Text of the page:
Goals are the action points that decorate our typical New Year's Resolutions. Goals are tangible. They can be checked off because you either do them or you don't. They have to do with "doing" rather than "being". They're usually narrow and specific. Unlike values and intentions, goals have to do with the future.
(b) Aligning our values, intentions, and goals
When setting goals, we should ensure that the three tiers are aligned. In particular, your intentions should be value driven. It's about embodying the values you hold dear. For example, if your value is kindness, your intention might be: "I intend to show acts of kindness today, opening myself to any possibility to bring joy into the life of another". At the next step up, your action-oriented goals should help you fulfil your intentions. Following on from this example, if your intention is to show acts of kindness, your action-oriented goals should specify what acts of kindness you can perform, as well as when and where you can do them.
(c) Hold lightly to goals, but firmly to your values and intentions
To strike the balance between flexibility and specificity, we should hold lightly to goals but firmly to our values and intentions. Changing our goals allows us to better design the blueprint that will enable us to fulfil our intentions when circumstances change and new information is revealed. Having our values and intentions stay constant ensures that even when we change our goalpost, we're still heading in the right direction.
Some practical steps
To implement this in practice, take a sheet of paper and draw three columns. The left column is for your values, the middle for your intentions, and the right for your goals. By the end of this exercise, each row should be filled with one core value (left), how you would show up in the world with that value (middle), and concrete actions you can take to show up as that person with that value (right). It might take a while, but it's worth it. There are two broad approaches to populating this table.
Method 1 (Bottom up approach). First, take a values test. Although I often hear people talk about their "values", I haven't thought much about what my core values are. To fix this problem, I looked up on a list of values and thought about how much importance I put on each one (check out this from Scott Jeffrey or this one from James Clear). I then decided to go up one step and take a values-test (here's a starting point). It was reassuring to learn that both methods gave similar answers. Second, for each of my top 5 values, I wrote an intention. Finally, for each intention I brainstormed actions that could help me fulfil them. Note that this is a brainstorm, so it's helpful to write out several possible actions corresponding to that intention in case your environment changes and one of those action-goals is no longer feasible.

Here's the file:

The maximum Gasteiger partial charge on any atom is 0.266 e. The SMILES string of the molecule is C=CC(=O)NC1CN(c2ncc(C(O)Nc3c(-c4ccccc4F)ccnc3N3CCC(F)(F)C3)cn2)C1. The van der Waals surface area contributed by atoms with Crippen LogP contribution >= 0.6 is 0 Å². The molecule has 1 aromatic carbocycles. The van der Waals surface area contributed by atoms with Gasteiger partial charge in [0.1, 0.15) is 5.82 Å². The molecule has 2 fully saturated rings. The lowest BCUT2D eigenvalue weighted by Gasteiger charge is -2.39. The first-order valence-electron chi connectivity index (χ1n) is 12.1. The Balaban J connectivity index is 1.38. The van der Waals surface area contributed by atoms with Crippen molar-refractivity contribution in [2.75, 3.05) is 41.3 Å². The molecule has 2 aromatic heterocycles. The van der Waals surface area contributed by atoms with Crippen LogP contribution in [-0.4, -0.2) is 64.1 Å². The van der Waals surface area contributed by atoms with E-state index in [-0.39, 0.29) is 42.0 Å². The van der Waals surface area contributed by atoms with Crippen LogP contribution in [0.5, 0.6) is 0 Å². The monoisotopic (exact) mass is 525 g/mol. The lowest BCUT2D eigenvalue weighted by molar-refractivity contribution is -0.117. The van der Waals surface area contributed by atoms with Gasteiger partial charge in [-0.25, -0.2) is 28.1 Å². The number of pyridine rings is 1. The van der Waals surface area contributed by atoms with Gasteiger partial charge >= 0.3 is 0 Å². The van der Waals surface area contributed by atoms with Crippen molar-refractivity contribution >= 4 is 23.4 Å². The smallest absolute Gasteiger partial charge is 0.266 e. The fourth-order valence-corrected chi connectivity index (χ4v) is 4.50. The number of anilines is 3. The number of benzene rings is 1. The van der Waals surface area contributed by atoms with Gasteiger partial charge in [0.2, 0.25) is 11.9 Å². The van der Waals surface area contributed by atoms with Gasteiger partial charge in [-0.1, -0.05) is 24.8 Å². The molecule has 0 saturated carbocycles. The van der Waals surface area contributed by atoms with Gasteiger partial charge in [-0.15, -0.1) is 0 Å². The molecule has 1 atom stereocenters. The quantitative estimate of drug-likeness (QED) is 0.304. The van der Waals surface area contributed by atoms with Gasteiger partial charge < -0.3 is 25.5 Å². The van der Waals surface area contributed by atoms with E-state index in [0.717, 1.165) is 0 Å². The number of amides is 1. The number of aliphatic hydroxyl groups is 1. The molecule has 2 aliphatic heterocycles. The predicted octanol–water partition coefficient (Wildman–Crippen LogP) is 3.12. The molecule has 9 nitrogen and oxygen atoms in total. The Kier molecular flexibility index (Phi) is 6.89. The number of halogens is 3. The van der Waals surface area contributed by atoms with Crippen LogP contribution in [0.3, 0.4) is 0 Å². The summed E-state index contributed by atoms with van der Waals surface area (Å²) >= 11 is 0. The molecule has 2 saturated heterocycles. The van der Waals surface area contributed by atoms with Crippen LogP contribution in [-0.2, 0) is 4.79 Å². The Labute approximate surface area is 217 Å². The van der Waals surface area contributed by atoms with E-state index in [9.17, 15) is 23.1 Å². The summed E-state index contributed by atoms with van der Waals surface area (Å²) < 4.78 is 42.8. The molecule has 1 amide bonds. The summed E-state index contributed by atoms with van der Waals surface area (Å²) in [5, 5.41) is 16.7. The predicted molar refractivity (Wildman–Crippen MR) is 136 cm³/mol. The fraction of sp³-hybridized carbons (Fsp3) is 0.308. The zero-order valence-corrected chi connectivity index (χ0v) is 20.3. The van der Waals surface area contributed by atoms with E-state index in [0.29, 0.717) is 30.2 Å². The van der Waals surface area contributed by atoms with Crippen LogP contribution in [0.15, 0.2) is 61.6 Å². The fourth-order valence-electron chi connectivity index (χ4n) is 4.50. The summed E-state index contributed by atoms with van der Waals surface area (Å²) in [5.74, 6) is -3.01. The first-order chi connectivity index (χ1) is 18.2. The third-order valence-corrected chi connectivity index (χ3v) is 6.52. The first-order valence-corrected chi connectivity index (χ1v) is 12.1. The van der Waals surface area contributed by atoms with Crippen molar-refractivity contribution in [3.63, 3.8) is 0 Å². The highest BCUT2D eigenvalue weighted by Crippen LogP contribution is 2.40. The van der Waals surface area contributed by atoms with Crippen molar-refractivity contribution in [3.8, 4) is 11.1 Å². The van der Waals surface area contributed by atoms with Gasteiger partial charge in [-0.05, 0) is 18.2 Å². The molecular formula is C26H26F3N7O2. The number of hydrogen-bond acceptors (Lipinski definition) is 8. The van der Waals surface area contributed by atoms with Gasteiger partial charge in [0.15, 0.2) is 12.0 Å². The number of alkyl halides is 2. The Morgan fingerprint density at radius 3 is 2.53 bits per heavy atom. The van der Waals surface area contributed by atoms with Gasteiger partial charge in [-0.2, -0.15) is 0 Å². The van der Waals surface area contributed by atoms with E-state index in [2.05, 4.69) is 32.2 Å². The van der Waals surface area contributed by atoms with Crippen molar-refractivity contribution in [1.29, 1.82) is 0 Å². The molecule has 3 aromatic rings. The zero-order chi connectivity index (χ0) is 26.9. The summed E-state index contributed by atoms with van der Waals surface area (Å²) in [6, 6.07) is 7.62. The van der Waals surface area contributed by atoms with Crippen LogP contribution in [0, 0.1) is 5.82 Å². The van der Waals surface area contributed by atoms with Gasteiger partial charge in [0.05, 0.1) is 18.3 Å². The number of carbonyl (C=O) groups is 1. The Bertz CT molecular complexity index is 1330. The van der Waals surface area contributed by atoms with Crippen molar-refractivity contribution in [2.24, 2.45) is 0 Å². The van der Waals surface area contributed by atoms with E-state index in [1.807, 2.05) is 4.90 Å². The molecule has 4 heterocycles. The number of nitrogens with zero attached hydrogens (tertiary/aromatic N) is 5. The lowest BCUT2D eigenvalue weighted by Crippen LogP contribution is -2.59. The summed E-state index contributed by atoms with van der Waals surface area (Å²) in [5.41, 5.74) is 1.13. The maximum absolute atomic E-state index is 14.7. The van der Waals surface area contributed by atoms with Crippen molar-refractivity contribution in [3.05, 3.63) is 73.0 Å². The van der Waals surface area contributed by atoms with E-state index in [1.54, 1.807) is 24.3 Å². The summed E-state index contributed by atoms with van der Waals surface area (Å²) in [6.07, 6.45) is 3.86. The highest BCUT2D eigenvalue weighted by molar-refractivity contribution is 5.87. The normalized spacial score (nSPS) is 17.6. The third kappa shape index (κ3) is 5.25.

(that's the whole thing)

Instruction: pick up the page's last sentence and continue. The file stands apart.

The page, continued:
Method 2 (Top down approach). First, fill out the right column (goals) by listing out your conventional action-oriented goals. Second, for each of these goals, think about the value and intention that underlie it. For example, if your goal is to get your scuba-diving license in 2021, this goal might stem from a value or adventure or the intention of embodying the spirit of adventure. Fill in the left and right columns accordingly. Third, go back to the right column and come up with "back up" action-goals that are consistent with the values and intentions in columns (1) and (2).
I don't think either Method 1 or 2 is better than the other. Often, action-oriented goals come to us first because we don't think much about our values. Nevertheless, it's informative to think about where these goals stem from. Other times, you might have a set of intentions that you want to fulfil (e.g. "to be more kind") but no plans on how to how to fulfil them. This is where making concrete goals might be helpful. Whichever strikes you first - values, intentions, goals - the key is that you are aware of the feedback between these tiers and attempt to ensure that these three tiers are aligned and keep each other in check.
What follows is going to sound a bit douchebag-y but I wonder if this is how a modern Aristotle would go about his new year's resolutions. In the Nicomachean Ethics, Aristotle emphasizes the feedback loop between virtues and acts. A virtuous person is someone who has a disposition to do virtuous acts. Simultaneously, virtue is an asset that grows through righteous acts. You can't become virtuous by just thinking and reasoning about virtue, you need to practice it. Translated into our framework, values and intentions make up the virtues while the goals are our attempt at practising those virtues.